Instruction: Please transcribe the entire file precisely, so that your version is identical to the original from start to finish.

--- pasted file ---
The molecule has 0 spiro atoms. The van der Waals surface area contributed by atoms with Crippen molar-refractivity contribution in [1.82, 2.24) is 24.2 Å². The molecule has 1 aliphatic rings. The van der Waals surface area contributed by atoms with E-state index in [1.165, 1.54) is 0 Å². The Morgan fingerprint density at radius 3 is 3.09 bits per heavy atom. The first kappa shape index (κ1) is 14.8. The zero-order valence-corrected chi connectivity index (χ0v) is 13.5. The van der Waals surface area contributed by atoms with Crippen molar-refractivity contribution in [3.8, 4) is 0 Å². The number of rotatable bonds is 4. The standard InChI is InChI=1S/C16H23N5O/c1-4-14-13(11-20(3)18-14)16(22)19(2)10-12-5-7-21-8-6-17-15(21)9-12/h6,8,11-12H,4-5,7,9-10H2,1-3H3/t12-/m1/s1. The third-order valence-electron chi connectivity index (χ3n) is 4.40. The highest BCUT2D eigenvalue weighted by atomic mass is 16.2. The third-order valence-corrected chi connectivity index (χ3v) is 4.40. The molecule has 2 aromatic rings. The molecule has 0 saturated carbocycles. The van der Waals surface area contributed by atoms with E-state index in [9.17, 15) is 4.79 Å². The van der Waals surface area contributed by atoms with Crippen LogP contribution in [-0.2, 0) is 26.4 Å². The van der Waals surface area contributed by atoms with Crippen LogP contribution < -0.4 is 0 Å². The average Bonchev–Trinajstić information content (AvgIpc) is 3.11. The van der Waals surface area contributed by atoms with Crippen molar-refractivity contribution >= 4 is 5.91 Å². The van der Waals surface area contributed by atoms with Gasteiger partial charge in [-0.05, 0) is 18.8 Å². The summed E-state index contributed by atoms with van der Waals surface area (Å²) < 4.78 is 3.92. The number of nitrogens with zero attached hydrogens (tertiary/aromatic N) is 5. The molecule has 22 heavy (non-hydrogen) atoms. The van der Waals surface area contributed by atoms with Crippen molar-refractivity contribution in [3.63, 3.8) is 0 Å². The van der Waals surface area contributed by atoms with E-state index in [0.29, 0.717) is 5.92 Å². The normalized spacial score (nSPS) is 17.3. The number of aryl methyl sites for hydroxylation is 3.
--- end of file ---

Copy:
The molecule has 0 spiro atoms. The van der Waals surface area contributed by atoms with Crippen molar-refractivity contribution in [1.82, 2.24) is 24.2 Å². The molecule has 1 aliphatic rings. The van der Waals surface area contributed by atoms with E-state index in [1.165, 1.54) is 0 Å². The Morgan fingerprint density at radius 3 is 3.09 bits per heavy atom. The first kappa shape index (κ1) is 14.8. The zero-order valence-corrected chi connectivity index (χ0v) is 13.5. The van der Waals surface area contributed by atoms with Crippen molar-refractivity contribution in [3.8, 4) is 0 Å². The number of rotatable bonds is 4. The standard InChI is InChI=1S/C16H23N5O/c1-4-14-13(11-20(3)18-14)16(22)19(2)10-12-5-7-21-8-6-17-15(21)9-12/h6,8,11-12H,4-5,7,9-10H2,1-3H3/t12-/m1/s1. The third-order valence-electron chi connectivity index (χ3n) is 4.40. The highest BCUT2D eigenvalue weighted by atomic mass is 16.2. The third-order valence-corrected chi connectivity index (χ3v) is 4.40. The molecule has 2 aromatic rings. The molecule has 0 saturated carbocycles. The van der Waals surface area contributed by atoms with E-state index in [9.17, 15) is 4.79 Å². The van der Waals surface area contributed by atoms with Crippen LogP contribution in [-0.2, 0) is 26.4 Å². The van der Waals surface area contributed by atoms with Crippen LogP contribution < -0.4 is 0 Å². The average Bonchev–Trinajstić information content (AvgIpc) is 3.11. The van der Waals surface area contributed by atoms with Crippen molar-refractivity contribution >= 4 is 5.91 Å². The van der Waals surface area contributed by atoms with Gasteiger partial charge in [-0.05, 0) is 18.8 Å². The summed E-state index contributed by atoms with van der Waals surface area (Å²) < 4.78 is 3.92. The number of nitrogens with zero attached hydrogens (tertiary/aromatic N) is 5. The molecule has 22 heavy (non-hydrogen) atoms. The van der Waals surface area contributed by atoms with Crippen molar-refractivity contribution in [3.63, 3.8) is 0 Å². The van der Waals surface area contributed by atoms with E-state index in [0.29, 0.717) is 5.92 Å². The normalized spacial score (nSPS) is 17.3. The number of aryl methyl sites for hydroxylation is 3.